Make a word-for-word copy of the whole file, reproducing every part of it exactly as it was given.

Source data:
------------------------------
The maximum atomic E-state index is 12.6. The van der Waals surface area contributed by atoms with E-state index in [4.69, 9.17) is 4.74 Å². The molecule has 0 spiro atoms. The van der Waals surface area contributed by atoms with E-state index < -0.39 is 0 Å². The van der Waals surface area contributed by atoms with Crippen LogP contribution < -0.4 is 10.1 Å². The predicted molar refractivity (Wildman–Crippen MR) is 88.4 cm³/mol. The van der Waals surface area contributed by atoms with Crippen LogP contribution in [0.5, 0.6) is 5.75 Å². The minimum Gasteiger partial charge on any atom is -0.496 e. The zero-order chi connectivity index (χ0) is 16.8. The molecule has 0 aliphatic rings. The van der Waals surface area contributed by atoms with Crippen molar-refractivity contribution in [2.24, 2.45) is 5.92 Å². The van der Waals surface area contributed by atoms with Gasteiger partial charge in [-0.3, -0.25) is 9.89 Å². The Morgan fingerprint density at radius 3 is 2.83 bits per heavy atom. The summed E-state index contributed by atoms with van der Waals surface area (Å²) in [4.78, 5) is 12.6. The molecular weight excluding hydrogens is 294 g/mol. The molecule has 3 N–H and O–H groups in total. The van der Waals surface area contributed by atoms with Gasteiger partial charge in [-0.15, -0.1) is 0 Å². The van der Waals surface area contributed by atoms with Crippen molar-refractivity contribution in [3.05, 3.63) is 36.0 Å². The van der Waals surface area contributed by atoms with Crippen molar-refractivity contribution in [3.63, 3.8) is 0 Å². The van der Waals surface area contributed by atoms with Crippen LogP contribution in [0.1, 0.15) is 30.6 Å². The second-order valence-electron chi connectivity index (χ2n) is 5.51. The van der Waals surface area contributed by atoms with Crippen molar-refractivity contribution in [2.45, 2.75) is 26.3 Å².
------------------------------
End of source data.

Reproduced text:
The maximum atomic E-state index is 12.6. The van der Waals surface area contributed by atoms with E-state index in [4.69, 9.17) is 4.74 Å². The molecule has 0 spiro atoms. The van der Waals surface area contributed by atoms with E-state index < -0.39 is 0 Å². The van der Waals surface area contributed by atoms with Crippen LogP contribution < -0.4 is 10.1 Å². The predicted molar refractivity (Wildman–Crippen MR) is 88.4 cm³/mol. The van der Waals surface area contributed by atoms with Crippen LogP contribution in [0.5, 0.6) is 5.75 Å². The minimum Gasteiger partial charge on any atom is -0.496 e. The zero-order chi connectivity index (χ0) is 16.8. The molecule has 0 aliphatic rings. The van der Waals surface area contributed by atoms with Crippen molar-refractivity contribution in [2.24, 2.45) is 5.92 Å². The van der Waals surface area contributed by atoms with Gasteiger partial charge in [-0.3, -0.25) is 9.89 Å². The Morgan fingerprint density at radius 3 is 2.83 bits per heavy atom. The summed E-state index contributed by atoms with van der Waals surface area (Å²) in [4.78, 5) is 12.6. The molecular weight excluding hydrogens is 294 g/mol. The molecule has 3 N–H and O–H groups in total. The van der Waals surface area contributed by atoms with Gasteiger partial charge in [-0.15, -0.1) is 0 Å². The van der Waals surface area contributed by atoms with Crippen molar-refractivity contribution in [3.05, 3.63) is 36.0 Å². The van der Waals surface area contributed by atoms with Crippen molar-refractivity contribution in [3.63, 3.8) is 0 Å². The van der Waals surface area contributed by atoms with Crippen LogP contribution in [0.1, 0.15) is 30.6 Å². The second-order valence-electron chi connectivity index (χ2n) is 5.51. The van der Waals surface area contributed by atoms with Crippen molar-refractivity contribution in [2.45, 2.75) is 26.3 Å².